How to Get Up When the Alarm Goes Off

When the alarm clock first wakes you each morning, do you have difficulty getting out of bed immediately? Do you usually find yourself pressing the snooze button, rolling over, and going back to sleep? Well, you’re not alone. Most people do this.

But imagine if you could get up every morning right when the alarm went off. You’d have an extra ten or twenty minutes in every day, or maybe more. How would you like to hear your alarm, turn it off, take a nice deep breath, and then get right out of bed? Believe it or not, this really can be you!

Unfortunately, most of us have tried to do this before using our conscious will power. You already know what happens. At 10:30 P.M. you decide that you should get up at 5:30 A.M. Then 5:30 A.M. comes along, and you make an executive decision that it would be wiser to get up at 7:30 A.M. instead. This happens to the best of us, and most of us give up afterward.

A Wiser Decision

You may be thinking, “I just need more discipline.” Perhaps, but you don’t need it at 5:30 A.M. You don’t need an elaborate system of alarm clocks. And you don’t need better or more self-talk in the wee hours of the morning. No one can be trusted to make a good decision when the alarm first wakes us up.

What you really need is more discipline before you go to bed. You need to have the discipline at night to recognize that your decision-making process can’t be trusted at that critical moment in the morning. Your 5:30 A.M. brain is no good for decision-making. Take it out of the equation as much as possible.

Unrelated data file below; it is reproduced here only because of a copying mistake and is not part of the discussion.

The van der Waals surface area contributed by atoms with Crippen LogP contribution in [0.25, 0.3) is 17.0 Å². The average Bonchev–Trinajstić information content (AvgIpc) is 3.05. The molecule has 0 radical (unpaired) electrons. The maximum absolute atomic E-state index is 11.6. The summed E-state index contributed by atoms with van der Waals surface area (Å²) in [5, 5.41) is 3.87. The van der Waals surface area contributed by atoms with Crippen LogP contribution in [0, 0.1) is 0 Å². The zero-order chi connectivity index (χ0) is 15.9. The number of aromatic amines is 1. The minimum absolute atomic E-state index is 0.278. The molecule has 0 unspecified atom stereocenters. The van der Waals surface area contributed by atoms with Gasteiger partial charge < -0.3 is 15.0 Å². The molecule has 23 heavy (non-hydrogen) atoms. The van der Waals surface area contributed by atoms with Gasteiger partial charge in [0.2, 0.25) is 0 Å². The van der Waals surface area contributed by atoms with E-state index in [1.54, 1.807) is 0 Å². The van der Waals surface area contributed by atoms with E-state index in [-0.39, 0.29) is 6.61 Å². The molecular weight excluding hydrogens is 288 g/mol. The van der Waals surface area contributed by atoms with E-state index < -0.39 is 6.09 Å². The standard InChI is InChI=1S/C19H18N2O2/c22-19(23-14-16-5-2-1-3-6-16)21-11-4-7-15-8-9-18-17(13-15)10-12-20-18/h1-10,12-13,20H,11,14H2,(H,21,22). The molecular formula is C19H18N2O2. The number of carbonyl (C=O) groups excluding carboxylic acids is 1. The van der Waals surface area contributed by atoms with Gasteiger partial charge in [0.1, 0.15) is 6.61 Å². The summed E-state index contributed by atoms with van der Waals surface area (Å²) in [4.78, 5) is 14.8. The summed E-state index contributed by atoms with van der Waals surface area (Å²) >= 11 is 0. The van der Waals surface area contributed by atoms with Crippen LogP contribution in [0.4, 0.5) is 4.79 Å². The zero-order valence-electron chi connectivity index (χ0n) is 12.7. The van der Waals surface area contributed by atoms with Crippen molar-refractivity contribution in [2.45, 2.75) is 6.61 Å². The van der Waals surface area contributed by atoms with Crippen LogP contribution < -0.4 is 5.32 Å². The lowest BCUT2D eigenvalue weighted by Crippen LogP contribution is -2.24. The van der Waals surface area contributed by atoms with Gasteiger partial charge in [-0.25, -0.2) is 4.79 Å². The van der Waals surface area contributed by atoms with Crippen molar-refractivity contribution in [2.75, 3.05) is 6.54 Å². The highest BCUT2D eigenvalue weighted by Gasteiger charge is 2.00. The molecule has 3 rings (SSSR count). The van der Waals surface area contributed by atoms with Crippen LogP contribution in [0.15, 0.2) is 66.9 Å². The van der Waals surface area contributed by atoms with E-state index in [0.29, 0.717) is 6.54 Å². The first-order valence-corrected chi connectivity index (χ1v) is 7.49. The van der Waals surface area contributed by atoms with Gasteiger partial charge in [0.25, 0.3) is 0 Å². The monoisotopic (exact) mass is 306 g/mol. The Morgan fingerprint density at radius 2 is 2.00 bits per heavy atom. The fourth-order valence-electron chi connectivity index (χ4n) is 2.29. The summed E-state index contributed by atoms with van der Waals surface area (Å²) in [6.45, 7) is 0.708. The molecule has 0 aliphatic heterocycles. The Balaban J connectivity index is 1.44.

Physical Repetition: Practice

The following method may sound crazy, but it works!

  1. Get in bed during the day or early evening. Try to simulate your regular sleeping conditions as much as possible. Make the room dark, get into your normal sleeping attire, climb in bed and assume your favorite sleeping position.
  2. Set your alarm for 5-10 minutes.

  3. Try to just relax and zone out. Fall asleep if you can.

  4. When the alarm sounds, immediately turn it off. Now go through whatever routine you’d like to be able to follow in the morning. Stretch your arms and legs out, take a deep breath, smile, and put your feet on the floor. Now stand up.
  5. Repeat. If you practice this strategy a couple of times each day, within a week you should be getting up in the morning without any problem.

Mental Repetition: More Practice

Getting up when the alarm sounds is one habit in which visualization can really be helpful as you work to develop it. Several times during the day, imagine your alarm going off and yourself immediately launching into your get-out-of-bed ritual. This mental practice is great, because it’s fast and it’s easy, and you can do it anywhere.

However, actually going through the motions is the most powerful tool you have. Even if you mostly practice mentally, do the physical practice at least a few times, because it allows your mental practice to feel a lot more realistic.

Getting up immediately in the morning is a habit that’s actually easy to put into place. The warm covers and thoughts of just 10 more minutes are powerful motivators to stay in bed a little longer. But getting up on time consistently is something anyone can do. Imagine all the extra time you’ll have each day!